Time to regulate military speech and conduct offensive to gays and women
By Rachel Natelson Best Defense guest columnist Over two years after the repeal of the Don’t Ask, Don’t Tell policy, a confluence of federal legislation promises to test the military’s commitment to upholding the rights of LGBT servicemembers. In highlighting a growing tension between the obligation of employers to accommodate religious needs and a parallel ...
By Rachel Natelson
Best Defense guest columnist
By Rachel Natelson
Best Defense guest columnist
Over two years after the repeal of the Don’t Ask, Don’t Tell policy, a confluence of federal legislation promises to test the military’s commitment to upholding the rights of LGBT servicemembers. In highlighting a growing tension between the obligation of employers to accommodate religious needs and a parallel mandate to prevent discrimination based on sexual orientation, the Employment Non-Discrimination Act (ENDA) and the 2014 National Defense Authorization Act (NDAA) together present a useful capsule of the emerging debate around how to balance competing civil rights visions.
Currently headed for the Senate after a series of committee reviews in the House, ENDA would prohibit employment discrimination based on sexual orientation and gender identity in most American workplaces. The bill is modeled after Title VII of the Civil Rights Act of 1964, and, as such, contains parallel language regarding the distinct needs of religiously affiliated organizations. However, while Title VII simply permits religious organizations to give employment preference to members of their own religion, ENDA would exempt these organizations altogether from its purview, allowing religiously affiliated hospitals and universities to discriminate against employees based on sexual orientation and gender identity. Proponents of the exemption argue that in its absence, they would be required to violate their religious beliefs by condoning homosexuality.
In addition to animating policy debate, this tension between identity groups has also given rise to disputes on the ground. At Hewlett Packard, for example, an employee alleged that he was improperly terminated for failing to comply with the company’s anti-harassment policy when he refused to remove from his cubicle a series of posters condemning homosexuality. The case reached a federal appeals court, which found that he was not discharged due to his religious beliefs but, rather, because he created a hostile and intolerant work environment for his colleagues.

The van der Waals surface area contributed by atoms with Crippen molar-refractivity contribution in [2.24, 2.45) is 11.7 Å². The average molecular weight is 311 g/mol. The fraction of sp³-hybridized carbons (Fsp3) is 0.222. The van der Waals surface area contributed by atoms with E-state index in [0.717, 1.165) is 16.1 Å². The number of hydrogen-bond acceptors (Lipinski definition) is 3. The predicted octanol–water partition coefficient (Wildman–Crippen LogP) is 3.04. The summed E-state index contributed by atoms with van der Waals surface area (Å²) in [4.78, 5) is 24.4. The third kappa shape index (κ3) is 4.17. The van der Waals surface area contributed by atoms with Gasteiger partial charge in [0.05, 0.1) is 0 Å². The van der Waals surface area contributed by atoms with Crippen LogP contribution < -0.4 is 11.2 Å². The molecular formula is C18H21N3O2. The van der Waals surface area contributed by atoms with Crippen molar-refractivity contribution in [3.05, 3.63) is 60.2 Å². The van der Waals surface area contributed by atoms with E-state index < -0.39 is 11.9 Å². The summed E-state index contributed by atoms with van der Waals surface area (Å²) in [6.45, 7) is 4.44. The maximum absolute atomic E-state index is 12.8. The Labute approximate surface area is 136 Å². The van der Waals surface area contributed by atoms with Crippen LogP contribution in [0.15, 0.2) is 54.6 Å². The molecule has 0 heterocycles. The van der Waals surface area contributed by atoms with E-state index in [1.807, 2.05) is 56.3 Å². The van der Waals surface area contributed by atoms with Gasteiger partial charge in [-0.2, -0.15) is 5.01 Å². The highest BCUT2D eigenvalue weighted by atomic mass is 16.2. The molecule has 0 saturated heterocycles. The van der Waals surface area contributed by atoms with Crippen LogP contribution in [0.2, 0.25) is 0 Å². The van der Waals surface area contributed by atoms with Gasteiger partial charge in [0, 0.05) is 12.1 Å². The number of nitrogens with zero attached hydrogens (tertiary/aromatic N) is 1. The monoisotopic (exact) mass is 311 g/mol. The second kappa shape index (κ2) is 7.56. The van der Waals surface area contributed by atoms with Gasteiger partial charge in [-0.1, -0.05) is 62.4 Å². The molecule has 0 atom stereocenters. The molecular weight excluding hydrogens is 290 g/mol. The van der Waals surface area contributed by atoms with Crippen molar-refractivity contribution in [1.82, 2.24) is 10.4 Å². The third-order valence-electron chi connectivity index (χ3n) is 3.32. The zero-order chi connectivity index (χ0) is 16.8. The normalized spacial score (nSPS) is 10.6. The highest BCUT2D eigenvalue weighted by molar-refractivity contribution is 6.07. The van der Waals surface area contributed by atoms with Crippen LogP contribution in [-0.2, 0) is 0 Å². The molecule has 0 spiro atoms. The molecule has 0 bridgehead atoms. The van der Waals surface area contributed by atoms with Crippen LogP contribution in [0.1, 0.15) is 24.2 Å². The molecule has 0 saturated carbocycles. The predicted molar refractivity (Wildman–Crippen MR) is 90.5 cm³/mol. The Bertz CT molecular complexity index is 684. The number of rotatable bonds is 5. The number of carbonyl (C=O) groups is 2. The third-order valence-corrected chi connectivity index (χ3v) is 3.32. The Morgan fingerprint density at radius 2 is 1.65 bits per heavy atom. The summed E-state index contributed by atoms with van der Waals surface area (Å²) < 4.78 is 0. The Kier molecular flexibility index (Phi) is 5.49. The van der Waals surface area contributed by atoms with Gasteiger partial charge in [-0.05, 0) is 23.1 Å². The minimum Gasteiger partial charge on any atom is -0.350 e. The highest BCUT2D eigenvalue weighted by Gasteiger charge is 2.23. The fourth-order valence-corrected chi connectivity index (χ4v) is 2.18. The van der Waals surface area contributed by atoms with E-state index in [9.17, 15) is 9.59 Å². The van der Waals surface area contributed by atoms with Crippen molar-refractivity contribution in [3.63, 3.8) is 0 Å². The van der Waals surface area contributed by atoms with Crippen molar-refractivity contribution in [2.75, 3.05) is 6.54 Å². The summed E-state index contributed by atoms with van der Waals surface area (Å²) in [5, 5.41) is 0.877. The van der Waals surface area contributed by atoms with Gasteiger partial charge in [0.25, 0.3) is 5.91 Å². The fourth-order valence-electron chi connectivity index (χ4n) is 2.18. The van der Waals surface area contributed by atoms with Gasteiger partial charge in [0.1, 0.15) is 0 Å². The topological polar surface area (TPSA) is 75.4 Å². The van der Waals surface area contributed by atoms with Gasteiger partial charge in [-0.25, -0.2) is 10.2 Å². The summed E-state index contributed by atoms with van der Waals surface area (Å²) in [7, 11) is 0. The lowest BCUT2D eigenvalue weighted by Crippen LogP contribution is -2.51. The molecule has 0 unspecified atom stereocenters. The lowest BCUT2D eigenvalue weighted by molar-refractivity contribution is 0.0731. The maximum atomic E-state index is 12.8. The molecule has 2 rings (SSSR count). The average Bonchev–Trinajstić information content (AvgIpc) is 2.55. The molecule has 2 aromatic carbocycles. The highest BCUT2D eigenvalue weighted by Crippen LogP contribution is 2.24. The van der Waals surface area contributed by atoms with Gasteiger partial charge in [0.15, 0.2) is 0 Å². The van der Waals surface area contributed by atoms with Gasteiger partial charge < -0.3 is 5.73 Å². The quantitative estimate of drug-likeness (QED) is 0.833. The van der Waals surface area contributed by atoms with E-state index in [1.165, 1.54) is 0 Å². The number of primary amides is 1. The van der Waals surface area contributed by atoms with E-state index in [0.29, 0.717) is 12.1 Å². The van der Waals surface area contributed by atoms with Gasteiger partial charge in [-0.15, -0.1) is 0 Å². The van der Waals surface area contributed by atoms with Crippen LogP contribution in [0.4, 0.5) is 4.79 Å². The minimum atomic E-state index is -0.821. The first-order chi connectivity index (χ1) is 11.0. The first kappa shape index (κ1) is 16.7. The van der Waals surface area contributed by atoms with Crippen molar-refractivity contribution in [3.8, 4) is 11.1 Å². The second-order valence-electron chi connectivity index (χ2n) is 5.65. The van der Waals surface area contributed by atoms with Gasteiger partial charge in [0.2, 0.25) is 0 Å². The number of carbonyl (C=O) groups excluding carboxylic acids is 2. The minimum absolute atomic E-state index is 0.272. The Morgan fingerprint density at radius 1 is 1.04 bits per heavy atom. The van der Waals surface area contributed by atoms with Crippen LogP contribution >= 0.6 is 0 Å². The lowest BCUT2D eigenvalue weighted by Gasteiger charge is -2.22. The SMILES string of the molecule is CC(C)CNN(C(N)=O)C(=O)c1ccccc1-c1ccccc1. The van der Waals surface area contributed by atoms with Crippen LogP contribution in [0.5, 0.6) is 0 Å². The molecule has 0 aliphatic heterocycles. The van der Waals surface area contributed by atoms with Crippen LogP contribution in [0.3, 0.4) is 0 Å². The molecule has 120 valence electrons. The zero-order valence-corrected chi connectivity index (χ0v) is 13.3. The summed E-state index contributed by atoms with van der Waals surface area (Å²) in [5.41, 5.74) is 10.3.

This distinction between belief and conduct also informed a lower court decision concerning an AT&T employee’s refusal to sign an agreement obligating all personnel to "recognize, respect and value" the differences among them. While the employee in question was willing to certify that he would not discriminate against or harass anyone, he maintained he could not "value" certain behavior without compromising his own religious beliefs. The court agreed with his premise, finding that the company could regulate the conduct, but not the beliefs, of its employees.
A similar tone has characterized discussions about how to reconcile the religious beliefs and equality rights of military personnel. Following the repeal of Don’t Ask, Don’t Tell, the Department of Defense issued a memorandum outlining the impact of this development on specific policies within the military. In addressing anti-discrimination policy, the Pentagon indicated that, unlike race and gender, sexual orientation would not be deemed a protected class for purposes of diversity programming, tracking initiatives, and the Military Equal Opportunity program complaint resolution process. Instead, grievances would be processed through individual commanders or inspector general channels.
Almost three years later, this informal approach to addressing discrimination may well be further eroded by an NDAA amendment on religious accommodation for military personnel. A provision in the House-passed act, authored by Rep. John Fleming (R-LA), would amend an existing requirement to accommodate "the beliefs of a member of the armed forces reflecting … conscience, moral principles, or religious beliefs," and instead mandate the accommodation of "beliefs, actions, and speech." In prohibiting commanders from regulating even offensive speech or conduct purportedly rooted in religious convictions, this provision is at odds with the repeal memo’s assertions that "[h]arassment or abuse based on sexual orientation is unacceptable" and that servicemembers must "respect and serve with others who may hold different views and beliefs."
Apart from potentially sanctioning abusive conduct towards lesbian, gay, and bisexual servicemembers, the Fleming amendment could also provide cover for discrimination against other minorities in the military, including women seeking access to reproductive care. At a moment when the Pentagon promises to ease access to abortion care for rape victims, not to mention curtail the underlying sexual violence giving rise to this need, the military can ill afford to foster discrimination within its ranks. By regulating offensive speech and conduct, as other employers have done, it can balance the rights of religious members to maintain their beliefs with an equally compelling interest in respecting the dignity of others.
Rachel Natelson is an attorney specializing in the rights of military women. She has provided legal service to military personnel for several years. She formerly served as the legal director of the Service Women’s Action Network (SWAN), where she managed the legal service helpline. She is an active member of the National Lawyers Guild’s Military Law Task Force.
Thomas E. Ricks is a former contributing editor to Foreign Policy. Twitter: @tomricks1
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